Notes from the Shore
If we look at anything long enough, with enough attention and persistence, we are apt to see ourselves. Jennifer Ackerman's Notes from the Shore is a book of essays describing her forays along the Delaware shore at Cape Henlopen; through her eyes we see an immense variety of living things formed and shaped by such forces as the action of waves and the upheavals of geologic time, and yet the book is also a self-portrait. The author casts the wide net of her attention over horseshoe crabs and shorebirds, whales and mosquitoes, and as the net is drawn in, the gift of her writing is not the ordered nature of science but a more personal account of discovery and contemplation. "It's in our nature to see order," she writes, "and when we don't see it, to try to impose it. We have to put things through our minds to make sense of them, and our minds crave pattern and order. So maybe what we glimpse is only what we desire. . . ."
Ackerman's glimpses of the Delaware shore are full of the kind of fascinating detail that makes good nature writing as engaging as any fiction. And her insights lead us to see more deeply into this land's-end habitat than we might by traversing it alone. I've seen fish at my feet before, for example, but I'd never heard them. "As the sea travels over the ribbed bottom of the flats," Ackerman observes, "fish move in from the deep, dissolving in and out of sight around my feet. Though they seem mute, they are not. They fill the waters with belches and cries, calls of courtship, alarm, aggression, and fright. A researcher . . . once auditioned every species of North Atlantic coastal fish she could collect and found that they thump, cluck, croak, bark, rasp, hiss, growl, swish, spit, scratch, and quack. Eels bubble and thud. Herrings signal in soft chirps. Sea robins squawk, toadfish grunt, and striped bass utter an 'unk.'"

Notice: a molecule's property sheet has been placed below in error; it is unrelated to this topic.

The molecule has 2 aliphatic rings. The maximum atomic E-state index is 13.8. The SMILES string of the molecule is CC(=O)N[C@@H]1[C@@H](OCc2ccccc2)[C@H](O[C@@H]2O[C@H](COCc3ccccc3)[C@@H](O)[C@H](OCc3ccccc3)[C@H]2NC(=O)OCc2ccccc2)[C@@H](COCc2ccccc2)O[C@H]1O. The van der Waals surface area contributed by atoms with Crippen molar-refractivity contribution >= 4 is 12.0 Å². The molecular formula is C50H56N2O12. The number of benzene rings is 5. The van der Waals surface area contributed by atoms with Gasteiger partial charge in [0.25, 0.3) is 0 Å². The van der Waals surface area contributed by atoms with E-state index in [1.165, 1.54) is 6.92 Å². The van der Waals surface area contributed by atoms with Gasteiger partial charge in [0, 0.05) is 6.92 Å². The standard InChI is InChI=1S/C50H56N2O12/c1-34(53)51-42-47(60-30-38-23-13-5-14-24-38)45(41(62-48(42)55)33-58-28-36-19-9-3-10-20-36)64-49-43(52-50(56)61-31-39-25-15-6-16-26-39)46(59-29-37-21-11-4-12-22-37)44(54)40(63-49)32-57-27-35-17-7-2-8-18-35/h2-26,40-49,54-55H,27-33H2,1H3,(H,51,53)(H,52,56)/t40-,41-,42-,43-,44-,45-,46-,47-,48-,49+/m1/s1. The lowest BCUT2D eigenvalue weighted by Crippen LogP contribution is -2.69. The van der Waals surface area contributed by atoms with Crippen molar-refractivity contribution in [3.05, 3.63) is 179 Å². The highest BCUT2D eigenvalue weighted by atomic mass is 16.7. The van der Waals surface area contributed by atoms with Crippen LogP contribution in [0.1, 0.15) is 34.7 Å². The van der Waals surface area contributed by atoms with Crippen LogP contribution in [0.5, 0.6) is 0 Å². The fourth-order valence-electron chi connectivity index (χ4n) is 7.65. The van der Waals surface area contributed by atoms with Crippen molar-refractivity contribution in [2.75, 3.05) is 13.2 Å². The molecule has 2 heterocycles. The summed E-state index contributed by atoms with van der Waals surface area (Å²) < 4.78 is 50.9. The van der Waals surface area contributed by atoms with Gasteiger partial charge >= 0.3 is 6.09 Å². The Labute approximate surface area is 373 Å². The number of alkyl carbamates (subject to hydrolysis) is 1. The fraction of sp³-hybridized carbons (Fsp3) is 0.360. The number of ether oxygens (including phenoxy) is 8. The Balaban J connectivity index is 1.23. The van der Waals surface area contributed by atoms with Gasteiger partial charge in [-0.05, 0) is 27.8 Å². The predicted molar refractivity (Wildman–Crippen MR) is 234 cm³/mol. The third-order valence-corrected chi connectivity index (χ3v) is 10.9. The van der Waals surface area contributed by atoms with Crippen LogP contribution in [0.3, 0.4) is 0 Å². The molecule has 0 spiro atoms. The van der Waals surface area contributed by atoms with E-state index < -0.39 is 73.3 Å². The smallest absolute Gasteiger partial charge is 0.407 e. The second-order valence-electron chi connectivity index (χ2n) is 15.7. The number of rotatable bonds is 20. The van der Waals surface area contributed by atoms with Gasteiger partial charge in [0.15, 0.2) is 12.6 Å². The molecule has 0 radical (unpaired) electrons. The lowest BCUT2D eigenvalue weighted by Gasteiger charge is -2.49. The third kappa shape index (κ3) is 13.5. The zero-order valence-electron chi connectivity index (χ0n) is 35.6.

Although there is a mass of information in these pages, Ackerman is more interested in stories and scenes than in data. She takes us, flashlight in hand, to a moonlit beach to watch the annual coupling of horseshoe crabs.
"Each female lays thousands of eggs in several nests," she notes, and uses the scene to sketch in the evolution and ecology of these ancient creatures; to digress on the migration of shorebirds that feed on their carcasses after a storm; and to speculate with Saint Thomas Aquinas on the nature of angels' time as having a beginning but no end — "This notion might hold for the way horseshoe crabs occupy time, these creatures so durable that they antedate most other life-forms, so adaptable that their survival as a species may, for all we know, approach eternity."
The speculation is more intriguing in light of the number and variety of species that gorge themselves on the horseshoe crab's eggs. Migratory sanderlings, before a 2,000-mile flight to their own Arctic breeding grounds, eat about 9,000 a day for two or three weeks. Ten other species of shorebirds feed on them, Ackerman tells us, "along with sparrows, mourning doves, cowbirds, common grackles, pigeons, and three kinds of gulls. Turtles prey on them, and mice; so does the raccoon, who steals down through the dune grass to dig them up. Eggs caught in the receding waters of the tide are snatched up by crabs, eels and minnows. Mollusks scavenge those that drop to the bottom. Nematode worms parasitize the egg clusters. The loss is enormous, but somehow [the horseshoe crabs] keep ahead of the slaughter."
Notes from the Shore includes musings on crumbling lighthouses, shipwrecks and herculean government projects to build seawalls or drain mosquito-breeding salt marshes with ruler-straight ditches. Ackerman also touches on the effect of contemporary problems — toxic wastes, global warming and shoreline erosion — on her habitat. There are personal notes, too; the family memories and feelings that shape an observer's perspective. If "what we glimpse is only what we desire," Ackerman proves herself an observer with a very open mind and heart.
Paul Trachtman is a writer based in rural New Mexico.